What is Ocha tea? Ocha tea, or ocha, is simply green tea. It is a staple in Japanese culture, where it gets the name. Read more about how to serve and enjoy ocha tea.
The word “ocha” means tea in Japanese. Similar to the Hindi word “chai,” which also means tea, the words ocha, and tea mean the same thing. In Japan, the tea is simply referred to as ocha, and the most common tea in Japan is sencha green tea.
The tea leaves come from the Camellia Sinensis plant, and the process of preparing the Ocha tea leaves for consumption involves less withering and oxidation time when compared to the process for black tea. The tea leaves are steamed and pan-fried, and then dried to make the tea leaf that is ready for consumption.
Subtle differences in flavor can occur based on how the tea is grown. If the tea leaves are exposed to more sunlight, this can cause the tea to taste more bitter due to the high tannin content. The quality of the tea depends on which part of the plant is used, and the top leaves are used for the highest quality tea.
Health Benefits of Ocha Tea
Ocha tea has gained recent popularity, in part, due to the understanding of all the health benefits that green tea has to offer. However, Ocha has been used by the Chinese for medicinal purposes for over 3,000 years. The antioxidants found in the tea can be beneficial to the brain and body.
L-theanine – L-theanine is an amino acid that has been shown to improve alertness to the mental state. Ocha tea contains enough L-theanine to have a positive effect on mental clarity by increasing activity to the alpha frequency band. A serving of Ocha tea contains about 6.5 mg of L-theanine.
Polyphenols are organic compounds found in plants. A diet rich in fruits and vegetables, including tea leaves, contains high levels of polyphenols. There is evidence that polyphenols can help with the regulation of metabolism and body weight management.
The anti-oxidants in Ocha tea may provide protective effects against obesity, type 2 diabetes, and cardiovascular disease. These compounds may provide neuroprotective factors that may protect from aging brain conditions, such as Alzheimer’s.
Specifically, catechins are the type of polyphenol found in Ocha tea. The most common catechins in ocha are (-)-epigallocatechin (EGC), and (-)-epigallocatechin-3-gallate (EGCG). Catechins are known to neutralize reactive oxygen, which means they create an anti-inflammatory and anti-oxidant effect in the body.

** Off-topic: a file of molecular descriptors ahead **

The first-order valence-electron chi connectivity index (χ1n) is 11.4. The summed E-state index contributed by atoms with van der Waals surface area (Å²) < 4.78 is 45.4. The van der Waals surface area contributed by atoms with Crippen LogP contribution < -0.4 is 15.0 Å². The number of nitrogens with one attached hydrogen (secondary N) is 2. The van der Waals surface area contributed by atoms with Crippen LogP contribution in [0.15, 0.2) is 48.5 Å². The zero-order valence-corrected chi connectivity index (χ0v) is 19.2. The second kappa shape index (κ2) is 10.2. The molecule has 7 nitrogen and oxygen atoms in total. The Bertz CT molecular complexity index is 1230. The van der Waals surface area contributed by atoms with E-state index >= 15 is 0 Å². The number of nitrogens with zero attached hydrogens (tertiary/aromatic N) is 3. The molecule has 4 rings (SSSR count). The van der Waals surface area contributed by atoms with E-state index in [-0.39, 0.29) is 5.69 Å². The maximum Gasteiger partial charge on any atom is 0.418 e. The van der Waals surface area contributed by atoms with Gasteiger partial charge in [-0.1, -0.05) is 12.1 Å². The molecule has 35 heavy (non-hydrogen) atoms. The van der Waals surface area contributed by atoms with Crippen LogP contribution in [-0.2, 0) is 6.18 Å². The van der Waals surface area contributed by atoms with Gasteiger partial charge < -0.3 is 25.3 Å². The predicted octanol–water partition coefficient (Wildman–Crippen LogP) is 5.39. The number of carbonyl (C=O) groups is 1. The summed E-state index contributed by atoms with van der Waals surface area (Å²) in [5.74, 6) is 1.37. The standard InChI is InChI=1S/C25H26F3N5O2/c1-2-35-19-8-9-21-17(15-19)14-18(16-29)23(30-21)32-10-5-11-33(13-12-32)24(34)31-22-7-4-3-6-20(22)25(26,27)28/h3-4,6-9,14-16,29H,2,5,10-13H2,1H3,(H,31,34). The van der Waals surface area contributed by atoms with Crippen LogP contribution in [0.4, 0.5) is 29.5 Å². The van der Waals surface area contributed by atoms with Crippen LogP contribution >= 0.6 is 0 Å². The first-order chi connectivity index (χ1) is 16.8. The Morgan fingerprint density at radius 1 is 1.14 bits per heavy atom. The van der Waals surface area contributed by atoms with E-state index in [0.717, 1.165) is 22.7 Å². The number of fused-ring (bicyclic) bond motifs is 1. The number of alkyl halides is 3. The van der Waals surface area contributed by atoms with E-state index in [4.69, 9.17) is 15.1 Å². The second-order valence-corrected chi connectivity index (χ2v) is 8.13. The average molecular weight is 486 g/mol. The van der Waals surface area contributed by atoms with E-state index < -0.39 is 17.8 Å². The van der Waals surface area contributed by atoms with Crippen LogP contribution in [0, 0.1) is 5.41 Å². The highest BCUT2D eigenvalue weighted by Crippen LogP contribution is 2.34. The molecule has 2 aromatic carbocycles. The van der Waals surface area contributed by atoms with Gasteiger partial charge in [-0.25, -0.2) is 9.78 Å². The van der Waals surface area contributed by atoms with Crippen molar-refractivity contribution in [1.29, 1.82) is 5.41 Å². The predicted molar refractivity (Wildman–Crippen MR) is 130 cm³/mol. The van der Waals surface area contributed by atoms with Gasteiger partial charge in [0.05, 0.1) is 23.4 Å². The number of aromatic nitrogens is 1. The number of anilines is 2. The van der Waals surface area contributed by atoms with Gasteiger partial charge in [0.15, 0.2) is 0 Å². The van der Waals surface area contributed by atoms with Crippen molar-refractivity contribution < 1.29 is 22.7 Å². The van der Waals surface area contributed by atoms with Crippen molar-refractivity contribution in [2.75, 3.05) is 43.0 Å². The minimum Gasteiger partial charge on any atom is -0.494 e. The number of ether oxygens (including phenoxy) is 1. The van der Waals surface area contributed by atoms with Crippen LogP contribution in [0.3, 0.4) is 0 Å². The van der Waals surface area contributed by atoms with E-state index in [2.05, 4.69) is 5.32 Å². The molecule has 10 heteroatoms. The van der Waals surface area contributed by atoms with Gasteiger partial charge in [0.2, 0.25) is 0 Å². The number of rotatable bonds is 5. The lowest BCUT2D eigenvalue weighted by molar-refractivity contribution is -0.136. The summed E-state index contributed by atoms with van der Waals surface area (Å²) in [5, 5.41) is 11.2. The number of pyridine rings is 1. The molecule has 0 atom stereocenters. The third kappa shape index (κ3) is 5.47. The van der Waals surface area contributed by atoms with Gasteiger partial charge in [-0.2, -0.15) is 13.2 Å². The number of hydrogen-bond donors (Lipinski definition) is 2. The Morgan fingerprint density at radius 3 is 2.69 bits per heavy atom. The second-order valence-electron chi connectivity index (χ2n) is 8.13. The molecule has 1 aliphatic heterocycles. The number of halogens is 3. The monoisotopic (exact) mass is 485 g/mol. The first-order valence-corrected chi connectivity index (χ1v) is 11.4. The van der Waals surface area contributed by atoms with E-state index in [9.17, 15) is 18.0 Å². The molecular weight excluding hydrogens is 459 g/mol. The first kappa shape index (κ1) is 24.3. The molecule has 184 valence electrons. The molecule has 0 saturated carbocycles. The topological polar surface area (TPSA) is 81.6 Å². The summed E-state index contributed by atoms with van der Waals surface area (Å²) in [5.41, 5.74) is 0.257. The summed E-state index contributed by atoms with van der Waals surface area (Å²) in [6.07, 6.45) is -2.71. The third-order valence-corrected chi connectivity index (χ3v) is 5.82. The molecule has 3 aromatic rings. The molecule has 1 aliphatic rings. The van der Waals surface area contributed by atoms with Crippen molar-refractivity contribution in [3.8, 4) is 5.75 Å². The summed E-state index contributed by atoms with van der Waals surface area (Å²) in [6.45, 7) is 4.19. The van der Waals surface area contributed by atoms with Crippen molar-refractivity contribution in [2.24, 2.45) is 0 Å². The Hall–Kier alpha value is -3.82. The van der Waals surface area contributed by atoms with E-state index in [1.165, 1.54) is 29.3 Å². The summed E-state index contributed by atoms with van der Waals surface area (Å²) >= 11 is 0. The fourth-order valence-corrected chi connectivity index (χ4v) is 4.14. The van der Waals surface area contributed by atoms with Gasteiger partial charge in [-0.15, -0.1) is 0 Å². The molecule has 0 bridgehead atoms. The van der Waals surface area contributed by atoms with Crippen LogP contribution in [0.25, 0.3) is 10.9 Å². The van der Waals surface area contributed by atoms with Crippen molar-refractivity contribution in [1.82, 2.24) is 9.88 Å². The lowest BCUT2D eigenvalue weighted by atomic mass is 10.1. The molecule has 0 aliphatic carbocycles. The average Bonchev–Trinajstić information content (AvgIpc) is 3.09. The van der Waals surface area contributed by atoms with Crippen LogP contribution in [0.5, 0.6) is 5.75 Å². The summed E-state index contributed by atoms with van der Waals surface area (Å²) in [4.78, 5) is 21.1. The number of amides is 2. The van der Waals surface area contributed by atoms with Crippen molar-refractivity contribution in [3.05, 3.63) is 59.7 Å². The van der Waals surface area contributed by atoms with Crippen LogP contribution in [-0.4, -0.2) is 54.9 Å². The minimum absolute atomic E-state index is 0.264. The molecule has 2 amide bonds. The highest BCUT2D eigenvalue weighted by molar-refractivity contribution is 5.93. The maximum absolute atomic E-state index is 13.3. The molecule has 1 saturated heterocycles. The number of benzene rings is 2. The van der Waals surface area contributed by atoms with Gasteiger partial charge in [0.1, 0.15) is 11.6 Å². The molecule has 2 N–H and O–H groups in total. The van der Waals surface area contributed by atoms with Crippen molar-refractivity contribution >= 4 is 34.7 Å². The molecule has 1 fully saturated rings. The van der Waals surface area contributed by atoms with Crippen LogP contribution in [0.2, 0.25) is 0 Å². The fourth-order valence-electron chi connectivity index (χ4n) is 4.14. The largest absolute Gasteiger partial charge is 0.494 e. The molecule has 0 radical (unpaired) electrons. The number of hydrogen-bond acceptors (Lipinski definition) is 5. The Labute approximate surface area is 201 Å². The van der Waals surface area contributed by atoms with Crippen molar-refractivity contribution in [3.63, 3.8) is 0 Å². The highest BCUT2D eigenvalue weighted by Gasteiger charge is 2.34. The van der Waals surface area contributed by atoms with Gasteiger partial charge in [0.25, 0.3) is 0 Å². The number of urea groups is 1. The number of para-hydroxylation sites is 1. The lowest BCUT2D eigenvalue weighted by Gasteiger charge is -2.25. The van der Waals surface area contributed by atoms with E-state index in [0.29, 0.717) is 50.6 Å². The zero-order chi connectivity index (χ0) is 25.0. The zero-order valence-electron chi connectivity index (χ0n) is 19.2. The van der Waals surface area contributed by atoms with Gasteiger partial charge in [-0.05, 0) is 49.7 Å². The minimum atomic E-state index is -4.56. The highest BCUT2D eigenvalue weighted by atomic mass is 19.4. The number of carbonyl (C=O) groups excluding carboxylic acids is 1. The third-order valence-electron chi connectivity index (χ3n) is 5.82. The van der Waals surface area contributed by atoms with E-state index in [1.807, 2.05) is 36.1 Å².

Consumption of these compounds through Ocha tea delivers protective effects throughout the body. Because of this, Ocha tea can possibly help prevent and treat infections.
Does Ocha Tea Contain Caffeine?
Ocha tea, or green tea, does have caffeine. Of all the caffeinated teas, green tea is one of the mildest. An 8 oz. serving of ocha has about 28 mg of caffeine compared to black tea, which contains about 47 mg.
The same serving of home-brewed coffee is about 96 mg of caffeine, so ocha is the clear winner if you are trying to lower your caffeine intake during the day. It is not recommended to consume more than 400 mg of caffeine per day, so be mindful of the caffeine if you are drinking multiple servings of Ocha tea throughout the day.
How to Serve Ocha Tea
Ocha tea can be consumed alone or with food. Ocha makes an excellent start to the day when consumed with breakfast. It can be taken at tea time with light refreshments or enjoyed with dinner if caffeine sensitivity is not an issue.
Ocha tea is often consumed as a warm beverage, but it is also excellent when cooled and served over ice. Iced ocha can be infused with sugar, honey, or fresh fruits, such as citrus fruits, to enhance the flavor of the tea.
Steeping time should be considered when preparing Ocha tea. If steeped for a longer time, the tea will release more tannins, which may result in a more bitter flavor. If you do not enjoy a bitter tea, steep the leaves for less time. If your tea is too bitter, you can add sugar or milk to calm the bitterness.
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